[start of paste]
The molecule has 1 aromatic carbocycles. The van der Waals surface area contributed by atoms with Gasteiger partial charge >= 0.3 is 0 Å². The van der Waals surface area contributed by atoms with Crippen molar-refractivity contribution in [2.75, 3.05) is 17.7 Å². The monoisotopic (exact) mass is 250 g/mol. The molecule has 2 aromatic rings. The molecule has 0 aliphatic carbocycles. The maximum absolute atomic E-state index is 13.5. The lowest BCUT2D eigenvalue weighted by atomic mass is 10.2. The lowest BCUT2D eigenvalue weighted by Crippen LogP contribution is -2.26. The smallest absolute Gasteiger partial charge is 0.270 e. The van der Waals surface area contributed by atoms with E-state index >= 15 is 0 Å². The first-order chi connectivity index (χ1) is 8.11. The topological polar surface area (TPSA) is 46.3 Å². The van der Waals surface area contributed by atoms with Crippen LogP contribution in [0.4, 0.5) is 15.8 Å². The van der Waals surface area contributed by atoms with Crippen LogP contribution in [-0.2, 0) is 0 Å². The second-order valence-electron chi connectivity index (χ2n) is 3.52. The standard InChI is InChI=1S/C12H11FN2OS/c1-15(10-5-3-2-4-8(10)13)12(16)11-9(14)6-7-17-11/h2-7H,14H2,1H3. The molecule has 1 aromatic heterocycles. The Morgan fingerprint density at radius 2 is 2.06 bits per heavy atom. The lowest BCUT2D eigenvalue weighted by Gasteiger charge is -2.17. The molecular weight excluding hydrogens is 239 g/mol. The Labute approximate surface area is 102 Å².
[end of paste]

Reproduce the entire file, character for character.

The molecule has 1 aromatic carbocycles. The van der Waals surface area contributed by atoms with Gasteiger partial charge >= 0.3 is 0 Å². The van der Waals surface area contributed by atoms with Crippen molar-refractivity contribution in [2.75, 3.05) is 17.7 Å². The monoisotopic (exact) mass is 250 g/mol. The molecule has 2 aromatic rings. The molecule has 0 aliphatic carbocycles. The maximum absolute atomic E-state index is 13.5. The lowest BCUT2D eigenvalue weighted by atomic mass is 10.2. The lowest BCUT2D eigenvalue weighted by Crippen LogP contribution is -2.26. The smallest absolute Gasteiger partial charge is 0.270 e. The van der Waals surface area contributed by atoms with E-state index >= 15 is 0 Å². The first-order chi connectivity index (χ1) is 8.11. The topological polar surface area (TPSA) is 46.3 Å². The van der Waals surface area contributed by atoms with Crippen LogP contribution in [0.4, 0.5) is 15.8 Å². The van der Waals surface area contributed by atoms with Crippen LogP contribution in [-0.2, 0) is 0 Å². The second-order valence-electron chi connectivity index (χ2n) is 3.52. The standard InChI is InChI=1S/C12H11FN2OS/c1-15(10-5-3-2-4-8(10)13)12(16)11-9(14)6-7-17-11/h2-7H,14H2,1H3. The molecule has 1 aromatic heterocycles. The Morgan fingerprint density at radius 2 is 2.06 bits per heavy atom. The lowest BCUT2D eigenvalue weighted by Gasteiger charge is -2.17. The molecular weight excluding hydrogens is 239 g/mol. The Labute approximate surface area is 102 Å².